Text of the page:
Contractors drive an average of 75 miles every day, according to a recent study by The Aberdeen Group. Those miles equate to more than $10,000 in tax write-offs each year However, the vast majority of miles go unreported and dollars are never claimed due to lack of awareness or failure to use tracking technology.
A successful contractor does everything possible to run a lean, financially sound company. Finding ways to save money while increasing margins, improving cash flow and operating more efficiently is key. Following are 12 financial strategies contractors can implement to stay financially healthy.
Watch Out for Bad Boy Guarantees in Commercial Real Estate Financing Construction Contractors Must Understand Common Liability Provisions in Lending Agreements
There was a time when non-recourse financing for commercial real estate projects protected borrowers against personal liability for a loan gone bad. Lenders would look solely to the underlying assets of the project to recover losses when a loan defaulted. However, as times have changed, so too have these protections.
The new presidential administration is poised to lead to a number of proposed tax and regulatory changes, many of which will impact the construction industry.
Save Cash Using a Tax Deferral Strategy Construction Contractors Can Defer Taxes to Keep More Cash on Hand
Cash is essential to running day-to-day operations and improving a company’s financial position when presented to banks and other creditors, so contractors continue to search for ways to keep cash available. One of the best opportunities to keep more cash in the company is to create a tax deferral. Tax deferral strategies for contractors are often overlooked or misunderstood.
The construction industry pays the highest effective tax rate of any sector of the economy. Given that realty, contractors should be proactive in tax planning, which includes taking advantage of tax incentives and understanding the internal revenue codes specific to contractors when filing tax returns.
Eight Tips for Complying With New Lease Accounting Rules Construction Contractors Must Start Now to Implement New FASB Standard
Though many contractors are aware of the upcoming changes to lease accounting, many are unsure of how to transition to the new accounting standard, known as Accounting Standards Codification Topic 842 (ASC 842).
With profit margins averaging around only 3.5 percent, construction companies can not afford to waste money. It is imperative that company owners plug any and all leaks in their financial systems, including any possibilities of fraudulent acts by employees or outsiders. Unfortunately, fraud has been widespread in the construction industry for a long time.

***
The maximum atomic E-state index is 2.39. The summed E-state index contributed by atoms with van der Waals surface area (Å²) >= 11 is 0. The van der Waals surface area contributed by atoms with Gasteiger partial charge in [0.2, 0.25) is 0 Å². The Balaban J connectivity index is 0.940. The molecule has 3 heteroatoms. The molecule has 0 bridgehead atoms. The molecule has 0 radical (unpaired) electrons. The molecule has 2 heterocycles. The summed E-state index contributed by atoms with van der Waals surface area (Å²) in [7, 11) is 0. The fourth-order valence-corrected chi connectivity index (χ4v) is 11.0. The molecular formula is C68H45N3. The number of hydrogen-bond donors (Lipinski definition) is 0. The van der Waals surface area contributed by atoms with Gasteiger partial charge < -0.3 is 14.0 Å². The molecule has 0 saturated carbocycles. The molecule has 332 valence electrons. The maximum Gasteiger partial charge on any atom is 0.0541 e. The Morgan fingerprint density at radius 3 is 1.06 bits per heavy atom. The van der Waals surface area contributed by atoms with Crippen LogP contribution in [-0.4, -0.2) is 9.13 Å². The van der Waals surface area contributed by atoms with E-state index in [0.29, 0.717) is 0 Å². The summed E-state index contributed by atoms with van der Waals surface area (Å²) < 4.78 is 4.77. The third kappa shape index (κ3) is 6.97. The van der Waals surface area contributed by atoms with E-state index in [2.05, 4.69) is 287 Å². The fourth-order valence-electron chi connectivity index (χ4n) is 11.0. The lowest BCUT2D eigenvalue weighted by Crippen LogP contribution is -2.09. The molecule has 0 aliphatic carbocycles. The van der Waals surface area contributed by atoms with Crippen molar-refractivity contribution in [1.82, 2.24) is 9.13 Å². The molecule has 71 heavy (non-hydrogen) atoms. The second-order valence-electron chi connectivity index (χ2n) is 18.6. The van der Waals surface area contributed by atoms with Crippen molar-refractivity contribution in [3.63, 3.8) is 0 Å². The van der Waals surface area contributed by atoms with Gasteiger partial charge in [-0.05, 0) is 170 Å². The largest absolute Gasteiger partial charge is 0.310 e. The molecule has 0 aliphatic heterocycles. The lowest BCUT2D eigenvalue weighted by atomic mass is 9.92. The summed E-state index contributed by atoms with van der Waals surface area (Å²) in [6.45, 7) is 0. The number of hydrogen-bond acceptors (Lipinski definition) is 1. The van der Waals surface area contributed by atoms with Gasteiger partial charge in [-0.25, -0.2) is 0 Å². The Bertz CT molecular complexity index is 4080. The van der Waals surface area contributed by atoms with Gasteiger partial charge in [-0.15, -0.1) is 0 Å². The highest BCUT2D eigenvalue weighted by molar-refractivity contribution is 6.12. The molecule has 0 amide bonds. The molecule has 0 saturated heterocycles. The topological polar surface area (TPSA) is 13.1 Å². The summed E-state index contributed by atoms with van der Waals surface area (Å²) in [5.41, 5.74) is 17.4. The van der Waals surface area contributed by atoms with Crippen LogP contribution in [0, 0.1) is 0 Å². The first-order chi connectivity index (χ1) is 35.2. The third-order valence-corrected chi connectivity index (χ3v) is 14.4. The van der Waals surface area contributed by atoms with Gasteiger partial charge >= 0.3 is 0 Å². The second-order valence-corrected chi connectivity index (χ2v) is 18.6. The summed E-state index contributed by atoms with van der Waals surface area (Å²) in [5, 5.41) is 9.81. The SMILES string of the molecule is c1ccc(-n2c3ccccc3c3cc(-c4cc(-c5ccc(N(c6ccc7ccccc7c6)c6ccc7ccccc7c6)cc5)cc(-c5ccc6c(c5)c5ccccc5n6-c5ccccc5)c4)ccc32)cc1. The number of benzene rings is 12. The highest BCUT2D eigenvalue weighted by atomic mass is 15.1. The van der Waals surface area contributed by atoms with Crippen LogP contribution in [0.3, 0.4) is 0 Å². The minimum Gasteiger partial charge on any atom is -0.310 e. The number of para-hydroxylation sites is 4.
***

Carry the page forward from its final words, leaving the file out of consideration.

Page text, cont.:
In the construction industry, cash flow is an important part of keeping operations up and running effectively. With insufficient cash flow running in and out of the business, a construction firm may start to run into complications. When this occurs, the only solution for the company is to try and boost their cash flow. Following are the best kept strategies to boost cash flow in construction to help improve a firm’s overall success and operations.
For large businesses in the construction industry, the accounting function lies in the hands of an experienced controller or CFO. This person understands and has experience with construction accounting. Accurate financial statements are produced on a monthly basis. There are no surprises at year end or difficult conversations with the bonding company because the figures reported throughout the year have changed.
While the construction business continues to flourish, the competitiveness of the industry and contractors’ access to working capital continues to get more complicated. Most contractors get paid during various stages of a project, or sometimes only when the project is fully completed. This complicates things when it comes to acquiring capital through traditional lenders.
The approval of the new lease accounting standard by the Financial Accounting Standards Board (FASB) means construction companies can now move forward and prepare to adopt it. The new standard will not impact the ability of companies to acquire productive equipment to grow their businesses or to obtain financing.